Saturday 24 January 2015

Goodbye to all that

I lost something last summer or, perhaps, it was taken away from me. No doubt, I could continue to have it. I could fight to retain what had always been mine. But somehow I lost the will to keep fighting and found that it had all just slipped away like flowers in a forest somewhere I once knew.

I was the only person from Scotland in my college and so every year I would recite the poem Burns wrote to a haggis. I used to know it by heart and took delight in pronouncing it all in my own Aberdeenshire Doric. Everyone loved it, for one night people from all over Britain and the elsewhere loved Scotland. But somehow I’ve lost my taste for haggis. I doubt very much that I will ever go to another Burns night. The last one I went to was pretty obviously full of nationalists.

When I was a child, I wore tartan fringes on my flares, but no-one apart from soldiers, pipers and obsessives wore tartan at any other time. People wore suits to weddings. Gradually somehow through the years tartan became popular again. At weddings and graduations everyone began to wear kilts. I, too, would wear a tartan skirt, but I find that I’ve put away these things. They may come out of the drawer again, but somehow I doubt it. 

Every summer in the place where I live there’s a day where there are stalls and games and such like. Last year there was a Yes stall and there was a Better Together stall. The Yes people had two enormous poles with two enormous flags, both the Saltire and the Scottish Royal standard. The Better Together stall was not nearly as well organised, but had some Union Jacks and Saltires and a sort of combination of them both. But it didn’t matter. I realised then that the SNP had successfully made the flags of Scotland a part of their campaign. I knew like other No supporters, who had always felt both Scottish and British, that I could try to fight this. I remember some No voters tried to win back the Saltire for our side. But we failed. We failed hopelessly. Whenever I saw a Saltire, I saw a Yes supporter. If someone flew a Saltire from their house, I knew immediately which way they would vote.  Congratulations to the SNP! The Yes campaign was so successful in its use of flags, that they no longer represent people like me. I would not dream of wearing a Saltire in my button hole, I would not dream of waving one again.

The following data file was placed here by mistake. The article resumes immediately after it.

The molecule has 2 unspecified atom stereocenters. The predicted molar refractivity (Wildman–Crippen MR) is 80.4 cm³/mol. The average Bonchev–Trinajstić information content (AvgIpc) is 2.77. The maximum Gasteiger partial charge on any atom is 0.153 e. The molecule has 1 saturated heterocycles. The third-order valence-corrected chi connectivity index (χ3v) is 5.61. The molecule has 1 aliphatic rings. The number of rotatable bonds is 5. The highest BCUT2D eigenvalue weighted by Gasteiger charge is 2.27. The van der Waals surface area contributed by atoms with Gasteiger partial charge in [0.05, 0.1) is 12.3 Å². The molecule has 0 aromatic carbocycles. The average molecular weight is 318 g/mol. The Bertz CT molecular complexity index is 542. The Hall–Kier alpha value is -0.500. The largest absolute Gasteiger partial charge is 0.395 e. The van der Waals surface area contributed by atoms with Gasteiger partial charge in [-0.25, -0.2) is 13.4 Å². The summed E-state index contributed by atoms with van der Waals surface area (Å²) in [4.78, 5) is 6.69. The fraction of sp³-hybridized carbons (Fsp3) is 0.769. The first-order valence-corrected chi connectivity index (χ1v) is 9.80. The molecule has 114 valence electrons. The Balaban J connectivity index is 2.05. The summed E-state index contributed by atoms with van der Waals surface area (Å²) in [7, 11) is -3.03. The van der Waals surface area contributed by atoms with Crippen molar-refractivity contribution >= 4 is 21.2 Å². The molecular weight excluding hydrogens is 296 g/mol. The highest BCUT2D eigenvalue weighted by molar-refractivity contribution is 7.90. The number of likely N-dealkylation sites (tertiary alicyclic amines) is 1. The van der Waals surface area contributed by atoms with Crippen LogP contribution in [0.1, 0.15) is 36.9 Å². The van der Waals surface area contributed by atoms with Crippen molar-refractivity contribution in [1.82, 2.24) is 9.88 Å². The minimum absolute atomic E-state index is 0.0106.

I’m sure other No voters feel differently about these things. Some will continue to sing Flower of Scotland at the rugby. Some will continue to talk of the “Old enemy” and have a special passion when playing England at whatever sport. I said goodbye to all that last summer. This song does not represent me. What have I to do with “international” sporting events between parts of what I consider to be a single indivisible nation state? In the end, the referendum changed me. It was made clear to me that only if I voted Yes, was I going to be a part of “Team Scotland”. I voted No and came to accept that that team no longer represented me. Now I only have team GB.
I used to maintain the fiction that the United Kingdom was made up of nations that were just as much nations as France or Germany. The biggest way in which my No vote changed me was that I came to realise that this was simply false. Scotland and England are countries in the sense that Fife is a kingdom or the Black Isle is an island. They are countries in a manner of speaking. But until and unless Scotland becomes an independent nation state, I will not describe or act towards it as if it were. To do so only helps the nationalists.

My country is the UK. That is what I voted for, and the symbolism and the identity I have come from each part equally. I was born here, but the nationalists took away the only Scotland that I had ever known. Let them keep what they have taken. It is no longer mine. It no longer represents me. It’s something I lost somewhere along the way. 

If you like my writing, please follow the link to my book Scarlet on the Horizon. The first five chapters can be read as a preview.